Jail time cut for convicted UK trader


LONDON: A British trader jailed for rigging the Libor lending rate while working for UBS and Citibank had his sentence cut by three years on Monday by Britain’s Court of Appeal.

Tom Hayes, 35, was jailed in August for 14 years in what the judge described as a landmark sentence after becoming the first person to be found guilty by a jury of rigging the benchmark inter-bank lending rate, a key reference for financial products globally.

However, judge Roger Thomas on Monday announced that a panel of senior appeal judges had cut the jail term after ruling that mitigating circumstances had not been sufficiently considered, but rejected Hayes’s appeal against his conviction.

His age, his non-managerial position in the two banks, and his mild Asperger’s condition meant that “the overall sentence was longer than was necessary to punish the appellant and to deter others,” said the ruling.

Despite reducing the sentence, the appeal judges stressed “to all in the financial and other markets in the City of London that conduct of this type, involving fraudulent manipulation of the markets, will result in severe sentences of considerable length.”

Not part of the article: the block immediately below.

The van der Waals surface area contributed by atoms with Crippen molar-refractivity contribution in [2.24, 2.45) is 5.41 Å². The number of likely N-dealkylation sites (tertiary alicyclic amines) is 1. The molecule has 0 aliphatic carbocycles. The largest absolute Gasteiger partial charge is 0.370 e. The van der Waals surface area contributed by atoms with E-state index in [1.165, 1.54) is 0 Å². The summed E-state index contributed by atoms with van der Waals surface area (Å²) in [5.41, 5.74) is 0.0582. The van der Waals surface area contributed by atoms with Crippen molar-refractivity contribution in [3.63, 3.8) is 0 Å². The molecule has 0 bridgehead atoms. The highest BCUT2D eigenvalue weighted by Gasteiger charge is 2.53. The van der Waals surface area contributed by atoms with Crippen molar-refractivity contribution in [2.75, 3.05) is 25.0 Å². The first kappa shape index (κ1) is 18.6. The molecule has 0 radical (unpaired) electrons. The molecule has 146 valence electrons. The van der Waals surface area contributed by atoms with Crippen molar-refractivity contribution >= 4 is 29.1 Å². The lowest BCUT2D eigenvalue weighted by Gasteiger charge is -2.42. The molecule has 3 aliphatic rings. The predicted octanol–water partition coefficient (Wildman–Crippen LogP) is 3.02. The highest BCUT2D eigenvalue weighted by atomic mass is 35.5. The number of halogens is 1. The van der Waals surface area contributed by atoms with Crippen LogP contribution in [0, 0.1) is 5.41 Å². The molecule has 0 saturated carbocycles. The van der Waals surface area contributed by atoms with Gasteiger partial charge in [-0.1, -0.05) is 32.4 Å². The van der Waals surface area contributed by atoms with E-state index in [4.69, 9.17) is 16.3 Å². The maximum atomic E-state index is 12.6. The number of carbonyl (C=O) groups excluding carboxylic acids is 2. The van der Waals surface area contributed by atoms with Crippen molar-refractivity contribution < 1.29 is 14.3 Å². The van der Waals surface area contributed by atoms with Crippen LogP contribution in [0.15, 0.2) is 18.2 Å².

Hayes played ‘leading role’
Many of the world’s top banks have been hit by scandals over the rigging of the Libor rate, which is estimated to underpin some $500 trillion of contracts including mortgages and consumer loans.

Following his arrest in December 2012, Hayes admitted his crimes to Britain’s Serious Fraud Office (SFO) in a bid to avoid extradition to the United States, where he also faces charges.

However, he later pleaded not guilty, insisting his actions were “commonplace” in the banks.

When issuing his original sentence at London’s Southwark Crown Court, judge Jeremy Cooke told Hayes that an example had to be set.

“The conduct involved here must be marked out as dishonest and wrong and a message sent to the world of banking accordingly,” he said.

Cooke said the fact that others were doing the same was “no excuse”, saying Hayes played a “leading role” in exerting pressure on and training colleagues in how to rig the rates, and making corrupt payments to brokers for their help.

The London interbank offered rate is calculated daily using estimates from banks of their own interbank rates.

However, the system has been found to be open to abuse, with some traders lying about borrowing costs to boost trading positions or make their bank seem more secure.

Banks including Barclays, UBS, Royal Bank of Scotland and Deutsche Bank have been fined billions of dollars for manipulating the rates.

Hayes joined UBS in Tokyo in 2006, where he was paid an annual salary of £1.3 million ($2 million, 1.85 million euros) before tax.

He then moved to Citigroup, where he earned £3.5 million before tax for nine months’ work before being sacked for “compliance” issues.



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